SmartPak Store Hosts Discussion on Gastrointestinal Disease

Horse owners gathered Jan. 9 at the SmartPak Retail Store in Natick, Mass., to hear a presentation on equine colic by Lydia Gray, DVM, MA, medical director/staff veterinarian for SmartPak.

Gray provided a summary of a lecture from the 2007 American Association of Equine Practitioners Annual Convention covered gastrointestinal disturbances. The AAEP lecture was titled "How to minimize gastrointestinal disease associated with carbohydrate nutrition in horses," and was presented by Ray Geor, BVSc, MVSc, PhD, Dipl ACVIM, and Pat Harris, MA, PhD, VetMB, Dipl ECVCN.


The good news is that horses have evolved a highly efficient mechanism to obtain energy and other nutrients from forage: the fermentation vat known as the cecum. The bad news is that even highly digestible forage cannot meet the needs of horses in heavy work, and we must feed them more dense sources of energy like grain. Many studies have shown large amounts of grain to be a risk factor for gastrointestinal (GI) disturbances such as colic, and also gastric ulcers. However, there are other reasons for gastrointestinal disease such as abrupt changes in diet (either hay or grain), feeding practices (e.g. few large meals per day instead of constant grazing), exercise patterns and housing, and inappropriate parasite control programs.

Much of the blame for GI disturbances can be placed on sugars and starches (non-structural carbohydrates or NSC). First, the small intestine (the primary area where NSC is digested and absorbed) has a limited capacity for handling sugars and starches. Second, when the small intestine becomes overwhelmed with these substrates, they end up in the horse's hindgut, specifically the cecum, where bacteria rapidly ferment them. This fermentation can cause an increase in lactic acid and gas.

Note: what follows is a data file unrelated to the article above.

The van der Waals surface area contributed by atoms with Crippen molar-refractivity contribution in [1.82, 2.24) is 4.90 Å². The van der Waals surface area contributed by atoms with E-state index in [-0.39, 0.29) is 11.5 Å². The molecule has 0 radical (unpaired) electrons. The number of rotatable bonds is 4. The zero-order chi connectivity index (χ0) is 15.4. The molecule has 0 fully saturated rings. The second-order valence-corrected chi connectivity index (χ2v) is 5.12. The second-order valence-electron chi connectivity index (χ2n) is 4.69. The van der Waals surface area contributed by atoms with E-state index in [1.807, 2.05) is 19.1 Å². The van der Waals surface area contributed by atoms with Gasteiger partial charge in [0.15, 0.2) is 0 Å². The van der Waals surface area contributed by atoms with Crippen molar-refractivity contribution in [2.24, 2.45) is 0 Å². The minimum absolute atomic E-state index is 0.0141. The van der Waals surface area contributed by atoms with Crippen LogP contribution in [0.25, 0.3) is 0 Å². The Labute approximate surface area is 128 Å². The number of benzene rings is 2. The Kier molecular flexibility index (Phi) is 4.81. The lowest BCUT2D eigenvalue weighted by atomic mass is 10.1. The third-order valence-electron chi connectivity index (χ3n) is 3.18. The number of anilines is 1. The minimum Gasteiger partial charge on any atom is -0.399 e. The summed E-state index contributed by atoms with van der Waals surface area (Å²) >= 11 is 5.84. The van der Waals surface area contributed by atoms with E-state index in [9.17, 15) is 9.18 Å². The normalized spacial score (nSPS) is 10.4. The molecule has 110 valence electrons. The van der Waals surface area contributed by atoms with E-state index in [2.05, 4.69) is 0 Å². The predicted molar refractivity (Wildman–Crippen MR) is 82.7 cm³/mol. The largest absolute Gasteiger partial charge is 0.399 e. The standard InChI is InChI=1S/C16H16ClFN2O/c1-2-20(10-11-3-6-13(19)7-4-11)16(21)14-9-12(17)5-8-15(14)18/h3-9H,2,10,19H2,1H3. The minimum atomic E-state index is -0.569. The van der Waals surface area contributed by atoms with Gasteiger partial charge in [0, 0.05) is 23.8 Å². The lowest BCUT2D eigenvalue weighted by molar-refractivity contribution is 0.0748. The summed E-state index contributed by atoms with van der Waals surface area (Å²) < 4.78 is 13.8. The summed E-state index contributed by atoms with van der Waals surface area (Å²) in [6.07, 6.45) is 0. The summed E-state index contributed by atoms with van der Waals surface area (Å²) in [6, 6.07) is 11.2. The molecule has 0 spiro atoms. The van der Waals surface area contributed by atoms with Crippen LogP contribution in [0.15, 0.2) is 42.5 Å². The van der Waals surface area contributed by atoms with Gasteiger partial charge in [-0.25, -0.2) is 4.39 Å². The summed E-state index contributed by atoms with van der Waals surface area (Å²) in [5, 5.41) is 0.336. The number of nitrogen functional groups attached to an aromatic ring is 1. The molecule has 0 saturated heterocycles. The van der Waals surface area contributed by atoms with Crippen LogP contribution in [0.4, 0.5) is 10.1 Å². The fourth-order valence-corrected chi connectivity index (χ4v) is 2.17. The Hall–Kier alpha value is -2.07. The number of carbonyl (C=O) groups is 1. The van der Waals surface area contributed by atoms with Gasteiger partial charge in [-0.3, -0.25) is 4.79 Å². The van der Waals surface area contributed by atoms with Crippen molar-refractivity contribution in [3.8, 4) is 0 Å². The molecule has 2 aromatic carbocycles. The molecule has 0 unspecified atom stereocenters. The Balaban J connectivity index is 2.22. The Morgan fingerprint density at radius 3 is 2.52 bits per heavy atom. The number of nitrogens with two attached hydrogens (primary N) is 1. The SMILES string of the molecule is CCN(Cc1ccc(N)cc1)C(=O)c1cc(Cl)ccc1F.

The presenter made several recommendations for minimizing digestive disturbances due to high levels of sugars and starches:

1)Feed horses more frequently and try to extend the feeding time.

2) Feed at least one pound of long-stem forage per 100 pounds body weight (for an 1,100 pound horse, this would be 11 pounds).

3) Limit the sugars and starches to the hindgut:

  • Feed no more than about 4 ½ lbs of grain per meal to an 1100lb horse;
  • Feed sugar/starch that is more readily digested in the small intestine (oats is preferred over corn and barley);
  • Use other sources of energy such as fat, beet pulp, and soy hulls;
  • Restrict access to pasture and feed low NSC-forage.

4) Make diet changes involving hay and grain gradually.

5) Consider using active live yeast to stabilize the hindgut.


The next GetSmart lecture "How to Keep Weight on Your Horse: Managing the Hard Keeper" will be held at the SmartPak Retail Store in Natick, Mass., Feb. 20, 2008. For more information and a complete presentation schedule visit www.SmartPakEquine.com.  

About the Author

Lydia Gray, DVM, MA

Lydia Gray, DVM, is Medical Director and Staff Veterinarian for SmartPak Equine. She was previously the executive director of the Hooved Animal Humane Society in Woodstock, IL, and an Owner Education Director for the American Association of Equine Practitioners.

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